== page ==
Provides: Twitter client
Format: Download (1.2 MB tarball)
Developer: Flock, Inc.
Minimum System Requirements: Mac OS X v10.4, 3.6MB hard disk space, Twitter account (free)
Processor Compatibility: Universal
Version Reviewed: 1.7.19
A Twitter client lives or dies by its features. They can try to pile them on, adding support for pictures, URL shrinking, and location reporting. Or, they can go the opposite way, stripping away features to make the client small and fast. But very few bother to create truly original features—those that other clients don’t have, and that no one has ever thought of.
Enter TwitterPod, a desktop Twitter client which focuses on the user experience rather than making the posts robust. TwitterPod has the basic features, posting to your feed and entering location info, automatically updating. There’s also a limited search function, which can help you sort through the most recent Tweets you’ve received. There are also three buttons that allow you to show either all the posts in your feed (including your friends), only the posts you’ve made, or only Tweets that contain URLs.
The last one is important because when you double click them, it’ll open your browser to the page referenced. Or, you can take advantage of TwitterPod’s sidebar, a built-in mini browser. If a Tweet contains a URL, it gives you a preview of the page (and expands shortened URLs from services like TinyURL and Is.Gd). If a Tweet doesn’t contain a URL, it shows you the Twitter page for the user. The problem with the browser is that even fully extended, it clips the edge off the page, hampering the readability and meaning you’ll have to open it in a browser anyway. And if you’re going to go to the trouble of opening the sidebar, why not just use Twitter from a web browser? If you decide to save desktop space by only opening the sidebar part way, it doesn’t dynamically resize itself, you just see a small sliver of the web page. A thumbnail view might be more useful, since then TwitterPod wouldn’t have to take up the whole page and you could decide whether the page is worth opening in a your regular browser.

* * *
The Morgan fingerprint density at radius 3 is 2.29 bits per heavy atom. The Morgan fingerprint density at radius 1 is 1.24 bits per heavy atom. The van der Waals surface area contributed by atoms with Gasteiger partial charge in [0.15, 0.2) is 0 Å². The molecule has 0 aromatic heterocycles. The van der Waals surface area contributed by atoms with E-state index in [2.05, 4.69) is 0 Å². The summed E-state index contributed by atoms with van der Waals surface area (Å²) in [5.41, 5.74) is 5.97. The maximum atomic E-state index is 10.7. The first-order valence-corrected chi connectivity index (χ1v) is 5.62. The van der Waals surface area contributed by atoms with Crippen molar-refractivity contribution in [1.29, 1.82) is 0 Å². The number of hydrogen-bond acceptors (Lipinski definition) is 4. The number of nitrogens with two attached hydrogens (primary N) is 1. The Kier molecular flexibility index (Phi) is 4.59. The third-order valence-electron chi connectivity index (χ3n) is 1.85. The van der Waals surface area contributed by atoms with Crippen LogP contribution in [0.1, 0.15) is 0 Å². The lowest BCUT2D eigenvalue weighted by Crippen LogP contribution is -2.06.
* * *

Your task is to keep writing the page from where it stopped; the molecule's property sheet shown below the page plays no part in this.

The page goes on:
TwitterPod’s other unique feature is the QuartzComposer view. Kind of like the iTunes Visualizer combined with an RSS feed, it’s a window of swirling colors with your Twitter feed displayed over it. The names and pictures of the users rotate underneath it. It’s fun to look at and a nice piece of eye candy, but hard to read; more like a screensaver than a new way of looking at Twitter.
What doesn’t TwitterPod do? It doesn’t have a feature for shortening URLs longer than 140 characters, and you can’t delete posts. It does have Growl support, as well as the ability to control the window opacity. For people who need to conserve space, it’s also extremely small: 3.6MB, and it’s free.
TwitterPod should appeal to those who use and get a lot of URLs in their Tweets. The sidebar is the most useful of its features, and the QuartzComposer is the most eye catching. But it’s compact design and interface make it easy to read without dominating the screen…until you need it to.